You'll see that most of our jobs are in New Zealand but we have had success placing staff into senior roles in Asia, the UAE and the Caribbean, depending on demand, and the internet will ensure that the global market continues to grow.
As a candidate, please make sure that you have 'refreshed' your CV before sending it in, so that it reflects your latest work and experience.
It should also be comprehensive, so please don't leave anything out, as it will be subject to a rigorous 'discovery' process to validate that we have all the pertinent facts about you - and it's not a good look when we find that there are substantive 'holes' or missing roles in your work history.
Also ensure that you have included your latest contact information (you would be amazed at how many CV's omit e-mail addresses, for instance).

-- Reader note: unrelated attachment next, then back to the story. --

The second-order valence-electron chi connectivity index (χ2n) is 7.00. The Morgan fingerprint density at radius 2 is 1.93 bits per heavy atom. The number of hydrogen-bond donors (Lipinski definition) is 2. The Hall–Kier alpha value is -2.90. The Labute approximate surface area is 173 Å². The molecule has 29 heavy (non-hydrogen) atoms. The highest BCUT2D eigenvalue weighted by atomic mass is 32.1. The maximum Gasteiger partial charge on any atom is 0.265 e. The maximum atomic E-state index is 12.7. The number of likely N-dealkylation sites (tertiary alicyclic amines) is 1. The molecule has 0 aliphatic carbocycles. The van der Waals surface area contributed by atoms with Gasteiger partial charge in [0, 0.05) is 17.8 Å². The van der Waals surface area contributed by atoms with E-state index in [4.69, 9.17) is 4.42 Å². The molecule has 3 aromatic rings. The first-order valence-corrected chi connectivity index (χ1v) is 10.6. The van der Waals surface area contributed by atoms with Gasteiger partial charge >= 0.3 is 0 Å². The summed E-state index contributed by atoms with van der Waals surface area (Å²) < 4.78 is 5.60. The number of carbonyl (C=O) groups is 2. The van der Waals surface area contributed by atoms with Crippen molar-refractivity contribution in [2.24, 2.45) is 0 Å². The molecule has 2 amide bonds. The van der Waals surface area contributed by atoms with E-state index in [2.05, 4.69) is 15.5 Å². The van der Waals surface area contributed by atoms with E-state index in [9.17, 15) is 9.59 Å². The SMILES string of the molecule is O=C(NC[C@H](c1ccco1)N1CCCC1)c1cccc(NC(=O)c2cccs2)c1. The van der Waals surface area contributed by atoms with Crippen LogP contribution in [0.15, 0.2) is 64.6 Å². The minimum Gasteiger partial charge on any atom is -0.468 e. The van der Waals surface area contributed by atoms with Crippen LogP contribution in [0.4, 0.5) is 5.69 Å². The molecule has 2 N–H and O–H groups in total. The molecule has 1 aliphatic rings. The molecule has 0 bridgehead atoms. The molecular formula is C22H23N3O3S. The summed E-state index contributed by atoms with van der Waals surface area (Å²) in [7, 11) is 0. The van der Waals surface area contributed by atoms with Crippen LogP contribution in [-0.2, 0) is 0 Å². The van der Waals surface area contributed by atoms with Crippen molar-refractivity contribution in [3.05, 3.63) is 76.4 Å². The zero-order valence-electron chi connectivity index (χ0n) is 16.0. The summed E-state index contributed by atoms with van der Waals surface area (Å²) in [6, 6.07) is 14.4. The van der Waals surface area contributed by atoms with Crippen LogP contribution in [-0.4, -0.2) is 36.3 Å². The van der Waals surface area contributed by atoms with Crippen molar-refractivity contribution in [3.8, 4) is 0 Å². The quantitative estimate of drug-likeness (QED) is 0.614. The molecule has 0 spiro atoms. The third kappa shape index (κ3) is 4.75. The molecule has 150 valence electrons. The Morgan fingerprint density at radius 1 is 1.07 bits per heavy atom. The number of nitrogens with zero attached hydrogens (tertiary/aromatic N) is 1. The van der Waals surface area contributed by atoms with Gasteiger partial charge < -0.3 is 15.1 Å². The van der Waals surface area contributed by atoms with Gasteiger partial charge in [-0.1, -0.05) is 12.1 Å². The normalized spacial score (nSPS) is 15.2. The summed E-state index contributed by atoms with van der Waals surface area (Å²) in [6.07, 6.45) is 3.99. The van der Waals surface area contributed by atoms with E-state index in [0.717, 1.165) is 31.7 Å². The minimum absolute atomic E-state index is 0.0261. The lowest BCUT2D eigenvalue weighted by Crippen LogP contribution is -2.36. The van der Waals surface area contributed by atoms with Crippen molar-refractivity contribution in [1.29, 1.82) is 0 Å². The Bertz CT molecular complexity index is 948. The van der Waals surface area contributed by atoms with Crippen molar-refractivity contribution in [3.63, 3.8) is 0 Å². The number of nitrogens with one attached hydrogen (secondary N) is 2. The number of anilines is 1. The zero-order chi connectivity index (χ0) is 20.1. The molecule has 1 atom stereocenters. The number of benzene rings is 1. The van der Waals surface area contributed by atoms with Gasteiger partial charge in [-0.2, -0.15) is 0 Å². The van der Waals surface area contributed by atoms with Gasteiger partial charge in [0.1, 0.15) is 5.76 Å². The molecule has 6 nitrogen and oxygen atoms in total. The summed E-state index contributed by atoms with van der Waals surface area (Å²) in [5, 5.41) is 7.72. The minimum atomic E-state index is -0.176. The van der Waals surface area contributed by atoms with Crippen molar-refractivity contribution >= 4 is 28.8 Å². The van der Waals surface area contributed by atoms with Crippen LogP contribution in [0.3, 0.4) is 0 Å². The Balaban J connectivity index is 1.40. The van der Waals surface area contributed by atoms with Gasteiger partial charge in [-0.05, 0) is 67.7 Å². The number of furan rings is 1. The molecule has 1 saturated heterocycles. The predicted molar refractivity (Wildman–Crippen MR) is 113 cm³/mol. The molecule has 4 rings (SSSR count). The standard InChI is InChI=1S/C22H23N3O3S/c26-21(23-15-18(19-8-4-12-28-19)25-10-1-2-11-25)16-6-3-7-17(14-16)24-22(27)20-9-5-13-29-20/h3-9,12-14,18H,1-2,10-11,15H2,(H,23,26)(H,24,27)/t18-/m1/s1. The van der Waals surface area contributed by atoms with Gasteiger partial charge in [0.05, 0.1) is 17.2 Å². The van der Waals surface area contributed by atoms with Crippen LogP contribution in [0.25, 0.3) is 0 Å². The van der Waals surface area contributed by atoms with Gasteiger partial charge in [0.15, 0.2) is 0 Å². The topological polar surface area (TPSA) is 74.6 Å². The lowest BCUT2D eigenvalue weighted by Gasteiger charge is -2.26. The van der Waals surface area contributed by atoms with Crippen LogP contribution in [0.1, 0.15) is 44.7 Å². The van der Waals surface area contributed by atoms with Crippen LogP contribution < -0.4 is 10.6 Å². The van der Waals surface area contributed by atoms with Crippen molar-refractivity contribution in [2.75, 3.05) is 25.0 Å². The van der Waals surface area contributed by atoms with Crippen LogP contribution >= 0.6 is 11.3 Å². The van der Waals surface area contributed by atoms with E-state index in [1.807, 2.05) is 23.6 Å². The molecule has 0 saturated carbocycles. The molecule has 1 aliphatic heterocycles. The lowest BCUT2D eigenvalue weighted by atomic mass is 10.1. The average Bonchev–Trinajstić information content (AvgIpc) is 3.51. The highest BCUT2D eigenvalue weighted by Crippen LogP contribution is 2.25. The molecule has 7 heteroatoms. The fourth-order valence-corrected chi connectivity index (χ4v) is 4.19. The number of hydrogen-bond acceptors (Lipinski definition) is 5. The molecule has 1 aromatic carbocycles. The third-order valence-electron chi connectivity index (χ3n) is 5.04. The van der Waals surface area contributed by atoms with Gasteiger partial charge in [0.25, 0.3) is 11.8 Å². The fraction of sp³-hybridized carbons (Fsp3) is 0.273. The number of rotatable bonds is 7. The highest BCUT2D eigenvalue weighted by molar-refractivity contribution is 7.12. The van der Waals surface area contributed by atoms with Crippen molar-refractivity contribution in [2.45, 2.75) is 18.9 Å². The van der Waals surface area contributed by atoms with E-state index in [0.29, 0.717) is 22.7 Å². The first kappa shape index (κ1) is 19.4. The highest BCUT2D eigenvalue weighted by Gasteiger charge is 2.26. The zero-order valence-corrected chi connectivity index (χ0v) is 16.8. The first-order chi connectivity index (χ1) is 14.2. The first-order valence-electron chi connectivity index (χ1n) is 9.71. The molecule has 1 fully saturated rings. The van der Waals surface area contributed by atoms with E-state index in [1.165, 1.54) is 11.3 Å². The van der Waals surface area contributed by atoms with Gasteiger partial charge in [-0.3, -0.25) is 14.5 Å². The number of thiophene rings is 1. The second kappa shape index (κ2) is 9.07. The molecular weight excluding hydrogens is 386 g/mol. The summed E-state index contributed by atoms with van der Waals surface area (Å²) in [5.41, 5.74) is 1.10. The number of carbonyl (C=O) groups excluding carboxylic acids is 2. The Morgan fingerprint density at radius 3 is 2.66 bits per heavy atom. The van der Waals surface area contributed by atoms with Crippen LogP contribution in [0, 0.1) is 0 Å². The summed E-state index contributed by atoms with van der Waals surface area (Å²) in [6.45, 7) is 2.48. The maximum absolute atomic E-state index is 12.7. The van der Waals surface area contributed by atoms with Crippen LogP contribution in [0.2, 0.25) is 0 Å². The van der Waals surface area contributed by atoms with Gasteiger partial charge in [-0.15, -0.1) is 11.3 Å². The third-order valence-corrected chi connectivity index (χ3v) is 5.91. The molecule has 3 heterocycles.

Do use a spell checker and read over your finished profile one final time before you send it, to ensure it makes sense.
Remember to indicate your preferred means of contact; if that is e-mail, then please remember to check your inbox on a regular basis for replies. Stop and think carefully before using your work email address.
We may not get back to you same day, but we do guarantee a reply to every bona fide enquiry within a few days.
Should I send a covering letter?
A cover letter is always helpful - it demonstrates that you have invested a little time to present yourself professionally, and indicates that you are motivated and care about the impression you create.